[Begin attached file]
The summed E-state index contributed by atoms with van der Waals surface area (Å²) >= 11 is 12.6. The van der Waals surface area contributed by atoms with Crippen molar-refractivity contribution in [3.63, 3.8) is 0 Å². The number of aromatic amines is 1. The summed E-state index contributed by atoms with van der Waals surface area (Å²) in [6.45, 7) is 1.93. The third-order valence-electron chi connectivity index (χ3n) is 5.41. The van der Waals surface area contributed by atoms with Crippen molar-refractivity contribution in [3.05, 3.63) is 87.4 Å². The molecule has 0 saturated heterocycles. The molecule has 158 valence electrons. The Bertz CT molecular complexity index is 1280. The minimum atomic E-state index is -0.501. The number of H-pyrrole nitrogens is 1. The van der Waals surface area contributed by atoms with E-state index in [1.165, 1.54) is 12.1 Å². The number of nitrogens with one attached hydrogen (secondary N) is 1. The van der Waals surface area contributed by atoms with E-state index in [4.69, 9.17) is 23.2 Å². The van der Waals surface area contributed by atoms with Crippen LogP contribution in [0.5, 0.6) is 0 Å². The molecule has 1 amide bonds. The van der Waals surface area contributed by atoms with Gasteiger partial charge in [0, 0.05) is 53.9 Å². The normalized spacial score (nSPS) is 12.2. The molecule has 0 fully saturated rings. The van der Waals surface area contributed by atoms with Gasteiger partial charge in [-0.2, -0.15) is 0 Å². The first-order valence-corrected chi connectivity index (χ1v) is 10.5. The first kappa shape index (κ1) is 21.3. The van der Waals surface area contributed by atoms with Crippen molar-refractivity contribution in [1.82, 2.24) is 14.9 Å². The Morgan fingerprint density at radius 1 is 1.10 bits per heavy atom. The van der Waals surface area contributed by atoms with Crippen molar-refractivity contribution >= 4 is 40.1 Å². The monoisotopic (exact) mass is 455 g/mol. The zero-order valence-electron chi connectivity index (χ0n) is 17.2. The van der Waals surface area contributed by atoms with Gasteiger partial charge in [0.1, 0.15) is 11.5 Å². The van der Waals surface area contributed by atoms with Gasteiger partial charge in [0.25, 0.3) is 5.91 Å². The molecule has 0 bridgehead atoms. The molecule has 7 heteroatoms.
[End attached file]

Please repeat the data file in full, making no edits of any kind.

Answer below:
The summed E-state index contributed by atoms with van der Waals surface area (Å²) >= 11 is 12.6. The van der Waals surface area contributed by atoms with Crippen molar-refractivity contribution in [3.63, 3.8) is 0 Å². The number of aromatic amines is 1. The summed E-state index contributed by atoms with van der Waals surface area (Å²) in [6.45, 7) is 1.93. The third-order valence-electron chi connectivity index (χ3n) is 5.41. The van der Waals surface area contributed by atoms with Crippen molar-refractivity contribution in [3.05, 3.63) is 87.4 Å². The molecule has 0 saturated heterocycles. The molecule has 158 valence electrons. The Bertz CT molecular complexity index is 1280. The minimum atomic E-state index is -0.501. The number of H-pyrrole nitrogens is 1. The van der Waals surface area contributed by atoms with E-state index in [1.165, 1.54) is 12.1 Å². The number of nitrogens with one attached hydrogen (secondary N) is 1. The van der Waals surface area contributed by atoms with E-state index in [4.69, 9.17) is 23.2 Å². The van der Waals surface area contributed by atoms with Crippen LogP contribution in [0.5, 0.6) is 0 Å². The molecule has 1 amide bonds. The van der Waals surface area contributed by atoms with Gasteiger partial charge in [0, 0.05) is 53.9 Å². The normalized spacial score (nSPS) is 12.2. The molecule has 0 fully saturated rings. The van der Waals surface area contributed by atoms with Gasteiger partial charge in [-0.2, -0.15) is 0 Å². The first-order valence-corrected chi connectivity index (χ1v) is 10.5. The first kappa shape index (κ1) is 21.3. The van der Waals surface area contributed by atoms with Crippen molar-refractivity contribution in [1.82, 2.24) is 14.9 Å². The Morgan fingerprint density at radius 1 is 1.10 bits per heavy atom. The van der Waals surface area contributed by atoms with Crippen molar-refractivity contribution >= 4 is 40.1 Å². The monoisotopic (exact) mass is 455 g/mol. The zero-order valence-electron chi connectivity index (χ0n) is 17.2. The van der Waals surface area contributed by atoms with Gasteiger partial charge in [0.1, 0.15) is 11.5 Å². The van der Waals surface area contributed by atoms with Gasteiger partial charge in [0.25, 0.3) is 5.91 Å². The molecule has 0 bridgehead atoms. The molecule has 7 heteroatoms.